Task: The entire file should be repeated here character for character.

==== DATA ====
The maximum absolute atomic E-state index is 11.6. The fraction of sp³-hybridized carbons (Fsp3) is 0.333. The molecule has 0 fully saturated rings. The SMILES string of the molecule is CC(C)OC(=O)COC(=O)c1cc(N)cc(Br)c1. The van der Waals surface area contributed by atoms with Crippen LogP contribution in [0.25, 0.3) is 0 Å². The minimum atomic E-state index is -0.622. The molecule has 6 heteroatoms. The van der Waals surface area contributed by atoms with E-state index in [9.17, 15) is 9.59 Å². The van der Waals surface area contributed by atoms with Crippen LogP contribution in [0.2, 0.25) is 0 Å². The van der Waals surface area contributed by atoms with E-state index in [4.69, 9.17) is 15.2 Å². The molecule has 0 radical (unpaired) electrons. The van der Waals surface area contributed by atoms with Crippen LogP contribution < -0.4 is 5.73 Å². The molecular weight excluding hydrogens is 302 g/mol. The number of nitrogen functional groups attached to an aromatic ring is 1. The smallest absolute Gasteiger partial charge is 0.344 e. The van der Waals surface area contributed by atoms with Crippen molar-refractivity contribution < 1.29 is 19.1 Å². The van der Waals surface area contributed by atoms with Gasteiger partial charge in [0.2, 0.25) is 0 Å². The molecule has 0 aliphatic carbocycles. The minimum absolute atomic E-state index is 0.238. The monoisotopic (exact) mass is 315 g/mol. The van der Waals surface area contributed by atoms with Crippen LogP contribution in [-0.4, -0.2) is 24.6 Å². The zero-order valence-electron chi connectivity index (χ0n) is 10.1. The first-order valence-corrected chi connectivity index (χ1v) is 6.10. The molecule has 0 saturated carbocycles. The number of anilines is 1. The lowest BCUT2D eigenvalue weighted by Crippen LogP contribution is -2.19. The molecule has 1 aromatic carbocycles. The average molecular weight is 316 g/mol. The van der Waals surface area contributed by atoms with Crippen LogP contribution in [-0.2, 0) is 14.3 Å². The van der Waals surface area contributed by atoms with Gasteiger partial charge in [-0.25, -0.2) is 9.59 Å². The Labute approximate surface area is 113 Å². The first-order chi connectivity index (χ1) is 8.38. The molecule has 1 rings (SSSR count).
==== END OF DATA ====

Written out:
The maximum absolute atomic E-state index is 11.6. The fraction of sp³-hybridized carbons (Fsp3) is 0.333. The molecule has 0 fully saturated rings. The SMILES string of the molecule is CC(C)OC(=O)COC(=O)c1cc(N)cc(Br)c1. The van der Waals surface area contributed by atoms with Crippen LogP contribution in [0.25, 0.3) is 0 Å². The minimum atomic E-state index is -0.622. The molecule has 6 heteroatoms. The van der Waals surface area contributed by atoms with E-state index in [9.17, 15) is 9.59 Å². The van der Waals surface area contributed by atoms with Crippen LogP contribution in [0.2, 0.25) is 0 Å². The van der Waals surface area contributed by atoms with E-state index in [4.69, 9.17) is 15.2 Å². The molecule has 0 radical (unpaired) electrons. The van der Waals surface area contributed by atoms with Crippen LogP contribution < -0.4 is 5.73 Å². The molecular weight excluding hydrogens is 302 g/mol. The number of nitrogen functional groups attached to an aromatic ring is 1. The smallest absolute Gasteiger partial charge is 0.344 e. The van der Waals surface area contributed by atoms with Crippen molar-refractivity contribution < 1.29 is 19.1 Å². The van der Waals surface area contributed by atoms with Gasteiger partial charge in [0.2, 0.25) is 0 Å². The molecule has 0 aliphatic carbocycles. The minimum absolute atomic E-state index is 0.238. The monoisotopic (exact) mass is 315 g/mol. The van der Waals surface area contributed by atoms with Crippen LogP contribution in [-0.4, -0.2) is 24.6 Å². The zero-order valence-electron chi connectivity index (χ0n) is 10.1. The first-order valence-corrected chi connectivity index (χ1v) is 6.10. The molecule has 0 saturated carbocycles. The number of anilines is 1. The lowest BCUT2D eigenvalue weighted by Crippen LogP contribution is -2.19. The molecule has 1 aromatic carbocycles. The average molecular weight is 316 g/mol. The van der Waals surface area contributed by atoms with Crippen LogP contribution in [-0.2, 0) is 14.3 Å². The van der Waals surface area contributed by atoms with Gasteiger partial charge in [-0.25, -0.2) is 9.59 Å². The Labute approximate surface area is 113 Å². The first-order chi connectivity index (χ1) is 8.38. The molecule has 1 rings (SSSR count).